Real Estate Agent Questions Industry Value

Posted on February 25, 2011 by | 2 Comments

Peter Mericka B.A., LL.Bby Peter Mericka B.A., LL.B
Real Estate Lawyer
Qualified Practising Conveyancer Victoria
Director Lawyers Real Estate Pty Ltd

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“As it stands, Real Estate is the only consumer industry that manages to command percentage fees on selling prices. In an era where average agents will gradually be squeezed out by the internet, it’s a wonder the most costly agents have not been first on the chopping block!Questioning the value of real estate agents generally

This is one of the observations made by Michael Atwell, a real estate agent with 20 years’ experience, writing for the real estate industry blog Business 2.  Needless to say, Atwell’s observations do not go down well with his fellow real estate agents.

 Atwell is one of a growing number of real estate agents who can feel the winds of change approaching the industry, and anticipates growing criticism of what has become a greedy, grubby monopoly.  (For an example of just how grubby the industry has become, read through the promotional material for the upcoming “Real Estate Agent Marketing Summit” which will teach real estate agents skills such as “How to position yourself to be obeyed like a heart surgeon and treated like a king by your clients…”. )

An example of Atwell’s honest assessment of his industry is this observation:

“A typical real estate transaction takes between 4-10 productive hours to complete and generates a return before advertising costs of say $12,000 (based on 3% commission on a $400,000 property). That’s $1200 per hour!

Surely those numbers are unsustainable in any modern consumer-based industry? Of course, traditional agents will maintain that they spend endless hours marketing themselves and the properties they sell and that cost has to be factored in. Marketing costs are successfully factored in to prices in every other industry without charging percentage commission fees so why should Real Estate get special treatment?

The reality is agents spend most of their time prospecting for new clients and they show considerable favouritism to purchasers who are also resellers simply because of the commission value. Relying entirely on the commission structure also means agents don’t get paid until the sale is made – which can lead to less scrupulous agents pressuring vendors when an offer is made.

This pressurized, cherry-picking approach demonstrates that a commission only based fee structure has many real estate agents aiming to deliver value to themselves first and not the property seller.”

To read the full article, click on the following link.

“Where is the value in modern-day Australian real estate?”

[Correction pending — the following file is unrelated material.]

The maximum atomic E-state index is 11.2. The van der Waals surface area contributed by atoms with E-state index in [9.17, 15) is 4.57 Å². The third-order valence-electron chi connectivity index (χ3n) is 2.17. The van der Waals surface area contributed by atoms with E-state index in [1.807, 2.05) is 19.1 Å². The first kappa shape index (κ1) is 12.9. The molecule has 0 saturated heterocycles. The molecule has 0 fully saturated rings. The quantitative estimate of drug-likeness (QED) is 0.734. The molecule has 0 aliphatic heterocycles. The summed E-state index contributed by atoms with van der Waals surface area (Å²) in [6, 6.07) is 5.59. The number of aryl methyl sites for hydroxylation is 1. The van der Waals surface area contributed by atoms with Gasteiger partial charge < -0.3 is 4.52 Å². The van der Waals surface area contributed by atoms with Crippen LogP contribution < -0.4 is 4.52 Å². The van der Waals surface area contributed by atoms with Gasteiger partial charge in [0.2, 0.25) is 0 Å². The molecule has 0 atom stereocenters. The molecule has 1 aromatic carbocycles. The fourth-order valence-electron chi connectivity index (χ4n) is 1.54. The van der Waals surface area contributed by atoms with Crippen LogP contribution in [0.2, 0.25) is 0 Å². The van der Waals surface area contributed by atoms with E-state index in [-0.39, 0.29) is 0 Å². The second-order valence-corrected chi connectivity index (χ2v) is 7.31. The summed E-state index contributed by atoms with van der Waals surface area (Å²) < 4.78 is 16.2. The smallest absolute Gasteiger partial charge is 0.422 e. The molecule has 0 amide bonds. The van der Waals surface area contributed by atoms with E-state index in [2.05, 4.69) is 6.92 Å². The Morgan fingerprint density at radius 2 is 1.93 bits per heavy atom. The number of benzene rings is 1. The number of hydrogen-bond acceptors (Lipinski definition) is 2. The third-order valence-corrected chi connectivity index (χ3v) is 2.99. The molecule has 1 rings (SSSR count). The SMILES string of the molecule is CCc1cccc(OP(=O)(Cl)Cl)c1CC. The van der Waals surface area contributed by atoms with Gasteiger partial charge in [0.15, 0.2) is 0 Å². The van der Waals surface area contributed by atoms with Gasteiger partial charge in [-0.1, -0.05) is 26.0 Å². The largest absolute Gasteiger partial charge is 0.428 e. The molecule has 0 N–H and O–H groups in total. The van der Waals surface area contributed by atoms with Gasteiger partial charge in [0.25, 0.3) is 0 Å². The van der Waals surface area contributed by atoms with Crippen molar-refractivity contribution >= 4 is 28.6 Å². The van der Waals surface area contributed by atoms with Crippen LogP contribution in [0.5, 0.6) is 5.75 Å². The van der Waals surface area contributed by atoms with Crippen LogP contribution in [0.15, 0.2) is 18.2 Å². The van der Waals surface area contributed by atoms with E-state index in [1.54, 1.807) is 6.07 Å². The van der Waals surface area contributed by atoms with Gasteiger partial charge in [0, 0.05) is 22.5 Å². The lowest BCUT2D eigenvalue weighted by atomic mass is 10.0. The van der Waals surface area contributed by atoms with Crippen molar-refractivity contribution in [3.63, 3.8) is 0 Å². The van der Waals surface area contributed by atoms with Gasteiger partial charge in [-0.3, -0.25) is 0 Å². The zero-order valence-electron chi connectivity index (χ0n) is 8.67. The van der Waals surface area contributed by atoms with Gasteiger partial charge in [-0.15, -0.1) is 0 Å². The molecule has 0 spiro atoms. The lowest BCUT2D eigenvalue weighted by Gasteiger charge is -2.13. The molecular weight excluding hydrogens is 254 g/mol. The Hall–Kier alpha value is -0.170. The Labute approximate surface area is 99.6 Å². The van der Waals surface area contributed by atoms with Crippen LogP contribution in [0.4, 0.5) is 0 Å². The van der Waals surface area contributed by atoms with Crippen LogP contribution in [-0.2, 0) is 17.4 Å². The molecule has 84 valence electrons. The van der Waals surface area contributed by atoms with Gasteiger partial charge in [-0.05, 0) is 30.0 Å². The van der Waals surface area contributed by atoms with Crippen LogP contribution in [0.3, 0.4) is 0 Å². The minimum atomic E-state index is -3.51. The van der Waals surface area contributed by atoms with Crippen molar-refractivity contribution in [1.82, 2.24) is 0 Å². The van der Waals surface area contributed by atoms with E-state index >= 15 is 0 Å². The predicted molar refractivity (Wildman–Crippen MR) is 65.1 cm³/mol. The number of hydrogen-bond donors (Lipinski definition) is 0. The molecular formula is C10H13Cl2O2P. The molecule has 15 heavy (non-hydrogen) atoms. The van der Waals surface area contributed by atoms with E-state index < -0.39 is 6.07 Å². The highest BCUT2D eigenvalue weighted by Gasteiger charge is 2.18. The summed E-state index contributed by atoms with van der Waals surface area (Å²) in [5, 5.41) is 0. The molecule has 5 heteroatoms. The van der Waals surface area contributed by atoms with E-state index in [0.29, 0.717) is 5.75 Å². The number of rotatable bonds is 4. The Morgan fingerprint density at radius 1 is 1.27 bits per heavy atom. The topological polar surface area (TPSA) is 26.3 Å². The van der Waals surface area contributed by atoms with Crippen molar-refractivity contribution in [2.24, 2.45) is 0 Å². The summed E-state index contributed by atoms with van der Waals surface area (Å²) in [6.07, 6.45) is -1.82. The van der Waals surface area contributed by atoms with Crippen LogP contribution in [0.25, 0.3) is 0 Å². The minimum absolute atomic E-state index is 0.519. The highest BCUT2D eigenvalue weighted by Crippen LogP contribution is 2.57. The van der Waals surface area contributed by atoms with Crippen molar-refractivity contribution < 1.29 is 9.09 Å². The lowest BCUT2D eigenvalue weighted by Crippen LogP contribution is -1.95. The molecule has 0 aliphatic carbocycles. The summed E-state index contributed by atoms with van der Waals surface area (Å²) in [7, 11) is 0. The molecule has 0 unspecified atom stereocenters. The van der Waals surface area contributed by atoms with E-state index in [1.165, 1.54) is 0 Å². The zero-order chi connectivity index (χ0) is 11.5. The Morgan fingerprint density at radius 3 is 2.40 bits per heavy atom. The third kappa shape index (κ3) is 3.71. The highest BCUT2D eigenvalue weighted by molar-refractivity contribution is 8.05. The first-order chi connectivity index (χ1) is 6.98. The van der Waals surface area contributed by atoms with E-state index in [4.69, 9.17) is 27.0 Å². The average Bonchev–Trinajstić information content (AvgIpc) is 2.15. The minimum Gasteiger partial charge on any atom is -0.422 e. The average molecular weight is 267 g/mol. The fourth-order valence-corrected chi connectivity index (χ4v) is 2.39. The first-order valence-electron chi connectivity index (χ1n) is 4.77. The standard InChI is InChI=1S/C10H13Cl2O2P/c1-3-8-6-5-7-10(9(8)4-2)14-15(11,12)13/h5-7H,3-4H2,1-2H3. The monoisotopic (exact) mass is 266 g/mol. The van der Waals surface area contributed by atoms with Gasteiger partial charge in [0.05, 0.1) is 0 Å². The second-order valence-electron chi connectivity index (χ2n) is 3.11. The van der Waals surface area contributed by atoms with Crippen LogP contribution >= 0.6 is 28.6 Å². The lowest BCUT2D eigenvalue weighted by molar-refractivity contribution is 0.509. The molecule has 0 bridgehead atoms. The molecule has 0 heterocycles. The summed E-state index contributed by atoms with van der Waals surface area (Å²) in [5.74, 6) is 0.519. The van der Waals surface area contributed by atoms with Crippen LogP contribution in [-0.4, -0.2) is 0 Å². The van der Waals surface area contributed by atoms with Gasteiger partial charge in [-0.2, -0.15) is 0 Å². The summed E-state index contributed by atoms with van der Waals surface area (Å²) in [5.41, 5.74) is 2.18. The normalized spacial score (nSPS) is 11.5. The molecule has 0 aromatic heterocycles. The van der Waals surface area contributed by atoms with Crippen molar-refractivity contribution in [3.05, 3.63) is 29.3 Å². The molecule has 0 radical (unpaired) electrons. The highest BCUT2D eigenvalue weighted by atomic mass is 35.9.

• real estate says:

    Paying an agent $500 to sell a home may be too much. It depends on the return they can provide in the sale price.

    Many agents in fact cost innocent vendors tens of thousands of dollars by encouraging buyers to offer lower prices. This may be due to low skill or low ethics.

    Very few agents can fully justify their fee. Those that can often charge the most.

    Working everything back to dollars earned by the agent per hour is never going to be particularly helpful though. True professionals will deliver outcomes quickly.

    For instance a great dentist might pull a tooth painlessly in five minutes. A terrible one might labour over your molar for a full excrutiating hour.

    If both charged the same amount then by the dollars per hour measurement, the first dentist earns twelve times as much as the second. Is this unfair? No. They both deliver the same outcome. If anything, the first dentist should charge more.

    What real estate consumers should be waking up to is that they can often do a better job than an agent and save money in the process.

    Very soon most properties will be sold person to person via the internet.

    Great real estate sales people, those that can more than justify their fee, will still be around. The tour guides won’t be.

    -Nicholas Rait

  • Shibalik says:

    @”Real estate”, I really appreciate your point of view. Property valuation in Melbourne has twisted a bit in the last couple of years. In that situation those who are looking to buy or sell properties, which can be commercial or domestic, should hire a buyer’s advocate for better solution. Well, I cannot simply disagree with Atwell at this point. See, as the cost of any property in Australia is facing ups and downs, real estate agents are making profit out of it. But it is also true that it takes a significant amount of time to generate a property valuation report as it is a professional and legal assessment of the value of your property. I think you just can’t deny that the cost of an experienced real agent should be a little bit higher than others and people are actually are not taking any risk and looking for the experienced ones rather losing money.


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